Moving Beyond Bricks and Mortar — How to Attract and Retain a Virtual Workforce

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Technology – it makes us faster, more efficient and at times can drive us crazy!  When it comes to your team and work culture, technology has enabled us to grow remotely.   We’re no longer tied to a particular location or a specific device. We can work from anywhere, at any time, in any way that lets us meet our job requirements. If you’re an employer, have you considered having a remote workforce?

As always there are challenges when we are changing a culture within a company.  In a world where everything is going virtual, how do you find, hire, and manage the right remote employees?

The concept of the virtual employee

A virtual employee is someone who can work from anywhere. It used to mean “working from home,” and although that’s certainly still popular, it’s not the only option for location independence. Many employees, contractors, and freelancers can work from anywhere in the world. Innovations in communications, sharing technologies, and workflows make location almost irrelevant.

In fact, some of your virtual workforce might not even be employees in the traditional sense of the word. Many businesses bring in freelancers, contractors, and consultants to work on projects and make their workforce more flexible.

How to attract virtual employees

If you’re a forward-thinking business, just the idea of allowing location independent, virtual working can be attractive to many potential employees.

If you are looking to grow your virtual team, you should recruit on digital platforms such as Indeed or LinkedIn.  Your website should also reflect your culture.

Few tips: Be very specific about the types of roles you’re looking to fill and your expectations on how they will work with other virtual team members. Explain the management style you’ll be adopting, and be clear on accountabilities and responsibilities. Make sure you have team and individual objectives in place that support positive remote working.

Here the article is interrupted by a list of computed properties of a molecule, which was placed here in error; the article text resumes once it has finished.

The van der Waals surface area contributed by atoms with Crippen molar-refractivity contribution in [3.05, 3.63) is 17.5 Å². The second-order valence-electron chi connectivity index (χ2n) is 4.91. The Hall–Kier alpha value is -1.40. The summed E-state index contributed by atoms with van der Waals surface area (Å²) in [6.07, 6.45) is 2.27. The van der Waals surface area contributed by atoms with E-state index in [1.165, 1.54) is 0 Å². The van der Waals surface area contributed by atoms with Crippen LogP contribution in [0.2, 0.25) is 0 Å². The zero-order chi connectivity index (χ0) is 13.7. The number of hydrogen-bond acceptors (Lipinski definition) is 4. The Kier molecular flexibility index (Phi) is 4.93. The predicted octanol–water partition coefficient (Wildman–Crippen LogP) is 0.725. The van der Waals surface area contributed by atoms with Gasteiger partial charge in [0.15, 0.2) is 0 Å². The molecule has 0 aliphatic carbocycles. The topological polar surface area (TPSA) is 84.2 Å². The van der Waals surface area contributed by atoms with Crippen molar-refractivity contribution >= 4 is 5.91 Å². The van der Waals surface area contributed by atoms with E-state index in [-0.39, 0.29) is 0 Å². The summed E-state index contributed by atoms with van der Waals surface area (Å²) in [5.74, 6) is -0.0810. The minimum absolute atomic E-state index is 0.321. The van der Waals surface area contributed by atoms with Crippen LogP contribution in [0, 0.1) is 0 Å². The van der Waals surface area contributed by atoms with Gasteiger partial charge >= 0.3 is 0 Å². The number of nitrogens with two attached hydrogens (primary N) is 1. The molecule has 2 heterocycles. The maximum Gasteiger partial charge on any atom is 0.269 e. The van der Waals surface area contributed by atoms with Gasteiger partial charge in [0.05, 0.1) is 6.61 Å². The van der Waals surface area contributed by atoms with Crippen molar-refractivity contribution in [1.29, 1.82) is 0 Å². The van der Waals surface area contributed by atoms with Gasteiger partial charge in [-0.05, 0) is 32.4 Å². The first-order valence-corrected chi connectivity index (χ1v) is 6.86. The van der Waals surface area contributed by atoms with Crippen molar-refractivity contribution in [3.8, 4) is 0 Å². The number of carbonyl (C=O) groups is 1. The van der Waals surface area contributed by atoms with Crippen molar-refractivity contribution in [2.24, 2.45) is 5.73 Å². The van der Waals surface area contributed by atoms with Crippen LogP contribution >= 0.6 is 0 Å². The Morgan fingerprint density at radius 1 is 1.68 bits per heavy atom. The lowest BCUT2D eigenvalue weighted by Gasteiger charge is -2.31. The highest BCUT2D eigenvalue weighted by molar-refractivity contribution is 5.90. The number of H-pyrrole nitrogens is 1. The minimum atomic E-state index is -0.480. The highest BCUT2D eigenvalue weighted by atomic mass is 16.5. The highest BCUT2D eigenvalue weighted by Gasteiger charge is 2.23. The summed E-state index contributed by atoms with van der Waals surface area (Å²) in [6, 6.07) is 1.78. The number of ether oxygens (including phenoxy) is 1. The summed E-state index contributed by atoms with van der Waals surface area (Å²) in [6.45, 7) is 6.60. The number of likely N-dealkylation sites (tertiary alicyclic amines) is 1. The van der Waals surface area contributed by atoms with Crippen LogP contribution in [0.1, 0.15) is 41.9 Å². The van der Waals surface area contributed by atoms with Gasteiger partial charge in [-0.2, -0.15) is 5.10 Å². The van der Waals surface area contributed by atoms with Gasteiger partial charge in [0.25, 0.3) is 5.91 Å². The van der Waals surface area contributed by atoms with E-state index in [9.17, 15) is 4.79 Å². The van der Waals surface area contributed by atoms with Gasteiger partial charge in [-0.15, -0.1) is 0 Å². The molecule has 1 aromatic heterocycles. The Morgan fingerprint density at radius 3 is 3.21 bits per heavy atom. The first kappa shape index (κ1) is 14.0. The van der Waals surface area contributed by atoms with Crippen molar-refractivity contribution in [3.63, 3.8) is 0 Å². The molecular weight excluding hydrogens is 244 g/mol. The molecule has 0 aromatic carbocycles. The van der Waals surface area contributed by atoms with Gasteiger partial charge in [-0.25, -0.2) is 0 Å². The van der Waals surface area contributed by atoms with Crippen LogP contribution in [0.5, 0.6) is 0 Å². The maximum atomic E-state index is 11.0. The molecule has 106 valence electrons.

Hiring the right virtual employees

There is one very important skill set virtual employees must have:  Are they good communicators?  You want to hire people who are self-starters and excellent, proactive communicators. They need to feel comfortable using video conferencing and be clear in their email communication.

Managing virtual employees

Here’s some good advice on how to manage a virtual team:

  • Procedures — You want a common set of policies, procedures, project, and work guidelines everyone can refer back to. Create a central repository of information that employees can easily access to make their tasks easier.  You can use any type of cloud based program such as SharePoint or DropBox.
  • Encourage active reporting — Ask virtual employees to regularly track and report on their progress. This doesn’t need to be onerous, it could just be a one sentence status update. You want your employees to get into the habit of letting you know what they’re working on and how things are going.  We suggest using a collaborative program such as BaseCamp, ActiveCollab or even #Slack to track projects, and see updates.  Many of these programs will also let you track hours worked and handle billing.
  • Have regular  meetings — There are two types of important meetings for virtual employees. First, there’s the “all team” meeting, which everyone needs to attend. Give all employees a chance to discuss progress, issues, concerns, and any other aspect of their work. The second important meeting is the “one-to-one.” Hold monthly meetings with each employee and ask them how they are, how their work is going, and any improvements that could make virtual working easier.  Having “face to face” interaction on a regular basis – be it daily or weekly is important to keep the team connected.

Moving to virtual teams can be a steep learning curve, but it’s ultimately worth it. Managed well, virtual teams can be just as productive as on-site teams, your total FTE (full time equivalent) cost could be reduced, and it gives you much more flexibility and scalability for your key projects and operations.

Margret K. Warner
Vice President, Commercial Lender
Director of Business Services

Author: Margret Warner

Margret Warner started her career at Litchfield Bancorp in 2000 as Branch Manager in Washington Depot and has subsequently served as Branch Manager of the Litchfield office, Business Development Officer and is currently a Commercial Lender based in the Watertown market. With over 25 years of banking experience, Margret brings her extensive knowledge of the financial services industry to area businesses. Margret resides in Torrington and is committed to the communities where she works and lives as a member of the Watertown Rotary and advisor of Leadership NW. In addition, she serves on the board of the Watertown/Oakville Chamber, the United Way of Northwest Connecticut, VNA Northwest, Inc., and the NW CT Chamber of Commerce. She is a graduate of the esteemed ABA Stonier Graduate School of Banking, and holds a BBA in Accounting from Hofstra University.